EAP: What is it and how does it work?
By KATE MOSTACCIO
Everyone is feeling some form of stress these days. Children are attending school virtually or using hybrid models and wearing masks throughout the day. Parents are juggling their jobs and remote learning or facing unemployment. Businesses are closing or closed due to COVID-19.
The list of stressors is long and unique to each person. Which is why it’s important for PEF members to know there is help available through the Employee Assistance Program (EAP).
“The COVID situation has created anxiety and chaos and uncertainty for many of us,” said PEF Vice President Randi DiAntonio, a panelist for a workshop on EAP during the 42nd Annual PEF Convention, held virtually this year.
“This came out of nowhere and changed every aspect of our world,” she said. “Our work world, our home world, worrying about exposure to a deadly virus, worrying about loved ones at home who might be vulnerable, not being sure if you can do your job and socially distance, not having appropriate PPE. All this created such angst.”
DiAntonio said it is vital to talk about the tools available to PEF members through EAP. PEF brought together the EAP Workgroup, made up of DiAntonio, Charles Roland, Conrad Davis, Maureen Kellman and Vincent Cicatello, along with PEF Training Specialist Tammy Carney and PEF Associate Counsel Debra Greenberg, to facilitate getting the word out to members about EAP benefits.
Maureen Kellman, a PEF member at the Department of Financial Services, serves as an EAP coordinator at her agency and provided information on the program and where EAP can offer assistance.
“Article 10 of your contract provides for the EAP Program,” Kellman said. “It is funded by PEF and other unions within New York state that support New York state employees. EAP provides help for employees and their family members and it is free and completely confidential.”
EAP can help members with:
• Child-care issues
• Domestic violence
• Elder care
• Financial concerns
• Grief and loss
• Marital problems
• Substance abuse
• Relationship problems
• Wellness programs
• Work issues
• Legal issues
“We are all experiencing some combination of those,” Kellman said. “We are encouraging all of you to reach out to your EAP coordinator.”
Kellman dispelled talk about EAP providers sharing employees’ business with management.
“As EAP providers, we are all trained to be 100 percent confidential,” she said. “The only time we cannot be is if we feel that you may hurt yourself or hurt others.”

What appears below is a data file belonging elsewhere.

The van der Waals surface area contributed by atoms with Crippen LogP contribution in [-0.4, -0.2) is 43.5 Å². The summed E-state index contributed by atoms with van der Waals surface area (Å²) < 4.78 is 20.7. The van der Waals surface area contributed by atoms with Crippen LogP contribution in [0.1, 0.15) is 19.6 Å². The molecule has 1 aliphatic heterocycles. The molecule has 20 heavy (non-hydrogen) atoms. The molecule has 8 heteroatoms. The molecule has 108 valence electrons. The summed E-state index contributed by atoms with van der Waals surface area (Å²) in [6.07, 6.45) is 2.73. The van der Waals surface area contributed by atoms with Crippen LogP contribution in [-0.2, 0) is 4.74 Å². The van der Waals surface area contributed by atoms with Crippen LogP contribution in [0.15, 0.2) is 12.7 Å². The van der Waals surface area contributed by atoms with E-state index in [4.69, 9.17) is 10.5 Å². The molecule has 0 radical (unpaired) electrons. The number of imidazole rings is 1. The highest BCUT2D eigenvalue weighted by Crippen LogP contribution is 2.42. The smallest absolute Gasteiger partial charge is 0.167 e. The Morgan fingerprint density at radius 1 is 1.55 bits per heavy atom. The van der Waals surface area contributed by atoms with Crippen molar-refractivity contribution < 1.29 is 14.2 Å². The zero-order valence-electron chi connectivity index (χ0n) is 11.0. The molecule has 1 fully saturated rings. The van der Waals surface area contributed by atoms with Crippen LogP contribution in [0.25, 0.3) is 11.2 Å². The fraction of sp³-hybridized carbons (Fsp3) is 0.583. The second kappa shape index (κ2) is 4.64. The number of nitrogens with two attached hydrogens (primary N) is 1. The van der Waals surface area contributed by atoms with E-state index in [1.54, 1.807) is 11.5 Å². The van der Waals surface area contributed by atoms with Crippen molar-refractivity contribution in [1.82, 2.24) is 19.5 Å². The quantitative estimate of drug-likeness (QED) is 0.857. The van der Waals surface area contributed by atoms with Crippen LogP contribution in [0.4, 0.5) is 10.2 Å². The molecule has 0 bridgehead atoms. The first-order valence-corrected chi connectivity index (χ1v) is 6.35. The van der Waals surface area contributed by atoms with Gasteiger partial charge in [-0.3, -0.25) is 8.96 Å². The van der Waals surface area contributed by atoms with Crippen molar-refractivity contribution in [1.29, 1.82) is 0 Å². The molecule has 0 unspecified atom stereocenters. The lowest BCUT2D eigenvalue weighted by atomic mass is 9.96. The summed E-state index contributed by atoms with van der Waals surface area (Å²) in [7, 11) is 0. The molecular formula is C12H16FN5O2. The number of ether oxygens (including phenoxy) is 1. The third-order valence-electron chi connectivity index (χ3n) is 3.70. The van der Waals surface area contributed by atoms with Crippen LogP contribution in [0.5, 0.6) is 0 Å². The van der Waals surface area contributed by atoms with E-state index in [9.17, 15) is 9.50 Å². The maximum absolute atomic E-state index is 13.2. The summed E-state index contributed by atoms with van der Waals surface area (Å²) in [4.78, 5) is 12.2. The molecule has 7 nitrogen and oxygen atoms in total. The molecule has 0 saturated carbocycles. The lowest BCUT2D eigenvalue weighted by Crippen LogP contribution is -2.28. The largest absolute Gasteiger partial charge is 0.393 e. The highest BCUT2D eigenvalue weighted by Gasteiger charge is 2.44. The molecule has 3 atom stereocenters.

If a member still feels uncomfortable talking to someone at their worksite, who they fear has management connections, they can reach out to any EAP provider throughout the state. Kellman recommends remaining in-house, however, since that coordinator would best know your agency and its work culture.
Members may also worry about EAP being used by management as a form of discipline.
“In my experience, whenever management asks EAP to get involved it’s usually a good thing, not a bad thing,” Kellman said. “One thing I always desire is employees to come to EAP first, before a disciplinary situation, because almost 100 percent of the time whatever the issue they are going through that is affecting their job performance is something EAP can handle.”
Management can’t require an employee to use EAP.
“It’s voluntary, they can’t force it,” Kellman said. “One hundred percent of the time it is a good thing that they come. Most of the time it can help their case.”
DiAntonio urged members who strongly feel their EAP coordinator is not neutral to contact their field representative.
PEF member Charles Roland has been involved in EAP for more than 15 years and was appointed by President Wayne Spence to the state’s Work-Life Services Advisory Board.
He gave a brief overview of the history of EAP, beginning with the first employee assistance program established in 1917 by R.H. Macy.
“It was not for altruistic reasons,” he said. “They thought it would help the bottom line.”